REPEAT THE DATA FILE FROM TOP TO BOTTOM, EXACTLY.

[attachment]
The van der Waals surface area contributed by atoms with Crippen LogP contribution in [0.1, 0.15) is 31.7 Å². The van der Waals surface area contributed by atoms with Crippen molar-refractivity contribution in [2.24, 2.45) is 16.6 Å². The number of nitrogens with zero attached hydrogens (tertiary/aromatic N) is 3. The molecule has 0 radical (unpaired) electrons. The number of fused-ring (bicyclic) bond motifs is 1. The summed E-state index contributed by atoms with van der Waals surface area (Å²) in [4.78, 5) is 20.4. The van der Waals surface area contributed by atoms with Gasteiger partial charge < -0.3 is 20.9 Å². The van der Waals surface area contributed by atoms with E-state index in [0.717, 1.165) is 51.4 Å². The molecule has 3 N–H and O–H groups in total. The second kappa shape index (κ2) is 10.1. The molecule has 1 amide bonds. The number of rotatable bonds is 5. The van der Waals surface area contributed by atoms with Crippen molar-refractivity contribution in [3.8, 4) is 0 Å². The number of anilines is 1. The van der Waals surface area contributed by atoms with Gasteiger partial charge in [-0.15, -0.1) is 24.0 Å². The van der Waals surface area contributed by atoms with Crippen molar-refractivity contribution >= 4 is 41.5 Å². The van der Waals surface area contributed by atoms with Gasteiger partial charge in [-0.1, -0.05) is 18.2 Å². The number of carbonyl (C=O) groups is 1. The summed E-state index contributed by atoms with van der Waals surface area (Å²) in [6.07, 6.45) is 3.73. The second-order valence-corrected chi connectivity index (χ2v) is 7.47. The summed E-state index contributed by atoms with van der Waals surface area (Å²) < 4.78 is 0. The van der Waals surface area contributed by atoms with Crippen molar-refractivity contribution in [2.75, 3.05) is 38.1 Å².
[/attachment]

The van der Waals surface area contributed by atoms with Crippen LogP contribution in [0.1, 0.15) is 31.7 Å². The van der Waals surface area contributed by atoms with Crippen molar-refractivity contribution in [2.24, 2.45) is 16.6 Å². The number of nitrogens with zero attached hydrogens (tertiary/aromatic N) is 3. The molecule has 0 radical (unpaired) electrons. The number of fused-ring (bicyclic) bond motifs is 1. The summed E-state index contributed by atoms with van der Waals surface area (Å²) in [4.78, 5) is 20.4. The van der Waals surface area contributed by atoms with Gasteiger partial charge < -0.3 is 20.9 Å². The van der Waals surface area contributed by atoms with E-state index in [0.717, 1.165) is 51.4 Å². The molecule has 3 N–H and O–H groups in total. The second kappa shape index (κ2) is 10.1. The molecule has 1 amide bonds. The number of rotatable bonds is 5. The van der Waals surface area contributed by atoms with Crippen molar-refractivity contribution in [3.8, 4) is 0 Å². The number of anilines is 1. The van der Waals surface area contributed by atoms with Gasteiger partial charge in [-0.15, -0.1) is 24.0 Å². The van der Waals surface area contributed by atoms with Crippen molar-refractivity contribution >= 4 is 41.5 Å². The van der Waals surface area contributed by atoms with Gasteiger partial charge in [-0.1, -0.05) is 18.2 Å². The number of carbonyl (C=O) groups is 1. The summed E-state index contributed by atoms with van der Waals surface area (Å²) in [6.07, 6.45) is 3.73. The second-order valence-corrected chi connectivity index (χ2v) is 7.47. The summed E-state index contributed by atoms with van der Waals surface area (Å²) < 4.78 is 0. The van der Waals surface area contributed by atoms with Crippen molar-refractivity contribution in [2.75, 3.05) is 38.1 Å².